WASHINGTON: The head of the Air Force’s Quadrennial Defense Review office made very clear today that the service will do all it can to protect the F-35 for a pretty compelling reason: ”We must be able to project power in contested environments (A2/AD) and the Joint Strike Fighter is that machine.”
Kwast told reporters after his public remarks that JSF “plays a critical role in an architecture that keeps us ahead of our enemy.” It’s not like previous aircraft that specialized in providing one primary capability.
When I asked him what the Air Force would do if the White House ordered cancellation of the F-35, Kwast offered a pretty standard military response: “What we would do is, if they were to make that decision, we would roll up our sleeves and find a way.” But all his comments made clear that would not be a good idea in the estimation of the Air Force.
During an appearance at the Center for Strategic and International Studies, Maj. Gen. Steven Kwast offered what sounded like one of the service’s bumper stickers as it enters the QDR and 2015 budget battles. The Air Force must be able to react “at the speed of this world,” a capability “only the Air Force provides.” For example, if something happens in the South China Sea (umm China, maybe?), Kwast said the nation needs to be able to respond quickly and effectively. He made pretty clear that he didn’t mean a carrier group steaming over in a few days or weeks.
Kwast was asked if we might expect to see a push in the service to move more forcefully to a force dominated by drones (or, as the Air Force prefers to call them, Remotely Piloted Aircraft). Short answer: no. Long answer: “Does it really bring us a good bang for the buck? If so, we forge ahead.” But drones aren’t a panacea for either savings or capabilities at this point and the Air Force will simply decide what approach works best for each system and combination of systems (He didn’t say this, but Long Range Strike comes to mind as an example).
In other news, the chart above offers a handy short form presentation of the current state of the F-35 on Capitol Hill. It also makes pretty clear how divorced the appropriations bills are from reality this year, because they don’t include sequestration. Winslow Wheeler, defense budget expert at Project for Government Oversight, prepared the chart. Here’s his take on what the appropriators really mean:
“Two things are notable in these reductions: first, while both committees’ actions have been publicly known for a while (and for even longer in DOD), they have not prompted howls of protest from DOD’s chief F-35 advocates, Frank Kendall and Lt. Gen. Bogdan. It is probably safe to assume that the reductions, including the lesser increase for F-35 production in 2015, were both pre-notified to DOD and tacitly—if not explicitly—agreed to. (It may even be that some, if not all, of the cuts were quietly suggested by DOD; that would hardly be the first time.)
“Second, none of these numbers accommodate sequestration. The 2013 sequester has already removed over $800 million from 2013 F-35 procurement (in addition to the approximate $400 million in various congressional cuts for 2013). Moreover, despite speculation that five to ten (more likely the later) aircraft will fall out of the 2013 buy, DOD has refused to say how many. Unless budget-bargaining lightning strikes, there will also be a sequester in 2014. Given the disruption to the program in 2013 resulting from the sequester, which DOD has not yet acknowledged, the impact on the 2014 buy is very difficult to predict. In any case, the expectation of 29 F-35 purchases in 2014 and from 36 to 42 in 2015 is looking more and more fanciful. Budget realities—always an ‘unpredicted’ source of unit cost growth—are settling into the F-35 program.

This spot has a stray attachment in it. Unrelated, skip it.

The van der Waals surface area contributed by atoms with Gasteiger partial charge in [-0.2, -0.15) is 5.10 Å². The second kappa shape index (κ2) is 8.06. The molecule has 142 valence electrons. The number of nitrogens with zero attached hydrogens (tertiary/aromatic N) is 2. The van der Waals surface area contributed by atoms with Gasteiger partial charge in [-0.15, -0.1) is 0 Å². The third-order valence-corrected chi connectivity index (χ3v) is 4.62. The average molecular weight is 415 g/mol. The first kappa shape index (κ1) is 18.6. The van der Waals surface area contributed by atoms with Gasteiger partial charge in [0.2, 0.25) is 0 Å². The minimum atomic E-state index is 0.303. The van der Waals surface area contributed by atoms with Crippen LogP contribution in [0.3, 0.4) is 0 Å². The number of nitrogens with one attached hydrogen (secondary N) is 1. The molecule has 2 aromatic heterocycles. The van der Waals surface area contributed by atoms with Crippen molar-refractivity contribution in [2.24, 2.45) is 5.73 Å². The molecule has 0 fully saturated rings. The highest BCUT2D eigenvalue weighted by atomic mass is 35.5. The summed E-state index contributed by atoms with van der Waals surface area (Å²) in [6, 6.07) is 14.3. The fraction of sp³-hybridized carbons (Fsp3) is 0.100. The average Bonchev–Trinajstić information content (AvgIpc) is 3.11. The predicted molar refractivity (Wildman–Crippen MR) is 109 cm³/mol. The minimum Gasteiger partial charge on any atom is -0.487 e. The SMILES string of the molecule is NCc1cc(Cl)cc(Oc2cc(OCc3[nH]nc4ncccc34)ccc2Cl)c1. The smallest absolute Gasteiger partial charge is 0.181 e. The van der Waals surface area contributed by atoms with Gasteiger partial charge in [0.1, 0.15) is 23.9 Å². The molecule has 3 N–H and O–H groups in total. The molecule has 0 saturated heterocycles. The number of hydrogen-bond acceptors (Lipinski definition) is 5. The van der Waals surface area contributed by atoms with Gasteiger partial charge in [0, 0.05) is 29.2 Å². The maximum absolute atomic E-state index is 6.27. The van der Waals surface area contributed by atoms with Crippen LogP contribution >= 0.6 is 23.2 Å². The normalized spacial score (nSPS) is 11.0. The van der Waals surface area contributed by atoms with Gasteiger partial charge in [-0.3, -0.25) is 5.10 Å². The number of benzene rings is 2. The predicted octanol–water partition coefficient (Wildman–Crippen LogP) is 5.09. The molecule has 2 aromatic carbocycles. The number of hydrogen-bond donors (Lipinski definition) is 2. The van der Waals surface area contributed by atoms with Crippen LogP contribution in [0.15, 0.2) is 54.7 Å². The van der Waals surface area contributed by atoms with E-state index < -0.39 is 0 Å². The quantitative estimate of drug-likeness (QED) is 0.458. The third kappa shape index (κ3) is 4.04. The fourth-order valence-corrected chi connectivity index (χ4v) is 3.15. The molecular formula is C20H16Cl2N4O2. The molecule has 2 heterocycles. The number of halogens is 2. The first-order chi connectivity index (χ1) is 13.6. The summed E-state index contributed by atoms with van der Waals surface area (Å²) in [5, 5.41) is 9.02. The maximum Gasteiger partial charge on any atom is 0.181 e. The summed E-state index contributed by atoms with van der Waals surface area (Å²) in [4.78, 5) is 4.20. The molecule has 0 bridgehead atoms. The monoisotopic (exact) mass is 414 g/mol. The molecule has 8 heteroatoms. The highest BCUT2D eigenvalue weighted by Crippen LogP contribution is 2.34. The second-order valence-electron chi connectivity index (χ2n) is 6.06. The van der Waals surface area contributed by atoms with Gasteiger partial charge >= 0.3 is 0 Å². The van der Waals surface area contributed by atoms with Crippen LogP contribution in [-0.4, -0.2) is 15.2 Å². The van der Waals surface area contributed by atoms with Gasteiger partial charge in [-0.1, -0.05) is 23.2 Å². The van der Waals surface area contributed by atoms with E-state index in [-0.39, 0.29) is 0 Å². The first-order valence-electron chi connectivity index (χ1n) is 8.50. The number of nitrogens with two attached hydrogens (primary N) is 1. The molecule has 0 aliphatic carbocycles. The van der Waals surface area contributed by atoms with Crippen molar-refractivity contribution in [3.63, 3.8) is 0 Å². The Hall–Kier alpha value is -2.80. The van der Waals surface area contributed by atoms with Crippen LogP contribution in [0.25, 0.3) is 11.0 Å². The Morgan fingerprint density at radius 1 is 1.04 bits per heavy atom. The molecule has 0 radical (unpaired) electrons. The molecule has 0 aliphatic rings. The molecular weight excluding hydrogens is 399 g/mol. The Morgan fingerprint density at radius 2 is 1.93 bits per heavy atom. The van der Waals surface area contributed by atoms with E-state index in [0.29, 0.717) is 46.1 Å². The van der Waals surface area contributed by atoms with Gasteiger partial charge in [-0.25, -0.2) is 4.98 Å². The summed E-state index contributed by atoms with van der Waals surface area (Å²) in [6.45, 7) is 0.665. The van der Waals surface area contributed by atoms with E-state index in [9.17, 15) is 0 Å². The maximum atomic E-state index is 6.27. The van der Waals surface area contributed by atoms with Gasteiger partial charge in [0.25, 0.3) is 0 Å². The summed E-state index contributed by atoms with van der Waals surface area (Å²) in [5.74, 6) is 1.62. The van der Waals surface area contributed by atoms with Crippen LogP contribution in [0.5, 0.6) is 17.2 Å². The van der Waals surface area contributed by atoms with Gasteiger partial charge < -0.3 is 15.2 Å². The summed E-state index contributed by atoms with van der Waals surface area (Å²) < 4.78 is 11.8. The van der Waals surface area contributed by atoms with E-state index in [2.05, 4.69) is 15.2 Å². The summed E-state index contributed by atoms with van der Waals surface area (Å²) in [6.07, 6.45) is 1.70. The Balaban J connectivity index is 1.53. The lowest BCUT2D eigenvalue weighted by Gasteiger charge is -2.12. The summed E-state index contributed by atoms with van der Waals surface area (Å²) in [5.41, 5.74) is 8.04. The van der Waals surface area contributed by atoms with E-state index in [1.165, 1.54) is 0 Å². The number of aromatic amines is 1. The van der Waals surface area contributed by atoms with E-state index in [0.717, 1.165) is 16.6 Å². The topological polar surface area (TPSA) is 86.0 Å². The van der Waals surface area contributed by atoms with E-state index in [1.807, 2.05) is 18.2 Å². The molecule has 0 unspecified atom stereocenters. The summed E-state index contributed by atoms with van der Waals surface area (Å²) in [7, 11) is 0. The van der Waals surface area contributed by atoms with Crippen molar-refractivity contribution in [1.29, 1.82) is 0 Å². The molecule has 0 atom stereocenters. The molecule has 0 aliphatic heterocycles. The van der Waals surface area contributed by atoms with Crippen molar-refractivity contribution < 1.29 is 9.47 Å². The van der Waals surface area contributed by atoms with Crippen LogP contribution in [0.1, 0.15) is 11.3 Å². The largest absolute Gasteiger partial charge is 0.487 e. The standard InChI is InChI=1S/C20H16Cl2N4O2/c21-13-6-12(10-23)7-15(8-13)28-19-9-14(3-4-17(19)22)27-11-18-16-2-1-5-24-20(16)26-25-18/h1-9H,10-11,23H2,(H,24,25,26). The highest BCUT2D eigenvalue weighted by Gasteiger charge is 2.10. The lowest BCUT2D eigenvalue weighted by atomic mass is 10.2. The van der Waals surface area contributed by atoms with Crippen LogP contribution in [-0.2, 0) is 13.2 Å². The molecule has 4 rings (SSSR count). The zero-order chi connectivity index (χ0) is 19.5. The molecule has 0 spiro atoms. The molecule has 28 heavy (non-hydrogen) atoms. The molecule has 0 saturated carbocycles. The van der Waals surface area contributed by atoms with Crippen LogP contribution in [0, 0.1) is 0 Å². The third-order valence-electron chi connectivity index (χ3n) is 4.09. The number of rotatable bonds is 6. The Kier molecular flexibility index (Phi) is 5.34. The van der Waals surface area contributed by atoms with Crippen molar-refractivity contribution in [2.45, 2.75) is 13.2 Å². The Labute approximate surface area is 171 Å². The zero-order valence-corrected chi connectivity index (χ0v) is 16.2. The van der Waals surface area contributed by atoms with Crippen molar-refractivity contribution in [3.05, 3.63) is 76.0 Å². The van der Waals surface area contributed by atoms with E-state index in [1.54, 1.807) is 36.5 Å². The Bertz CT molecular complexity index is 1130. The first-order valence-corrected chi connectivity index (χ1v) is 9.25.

“While the HAC report had virtually no text addressing the F-35, which probably explains why its cuts have been generally ignored, the SAC report makes some interesting statements.
“Perhaps the most interesting SAC report language is its tacit acknowledgement of a major source of F-35 cost increases, even if the committee does not explicitly recognize it. Page 8 of the report makes reference to the Block 4 capabilities of the F-35 in a ‘follow-on development program’ costing at least $3.8 billion. It is not made clear that this cost is not now a part of DOD’s Selected Acquisition Report (SAR) cost estimate for the F-35 and should be considered an additional F-35 expense. The report also refers to the B61 nuclear bomb capability yet to be integrated and costed into the F-35 program as another additional F-35 cost—heretofore not included in the SAR estimate. The report does not specify the cost of the B61’s integration, but it does state that it will cost $10 million just to assess that integration. Thus, while the SAC committee report does regurgitate some DOD happy-talk about cost (eg.: the F-35 ‘remains on a positive trend of reducing concurrency costs’) the report also reveals at least one of the sources of additional costs—both concurrency and generic—in the form of a heretofore unspecified additional development program costing something in excess of $3.8 billion. Not now a part of the SAR’s estimate of F-35 costs, these are nonetheless as real F-35 costs as anything in the SAR and should be included.”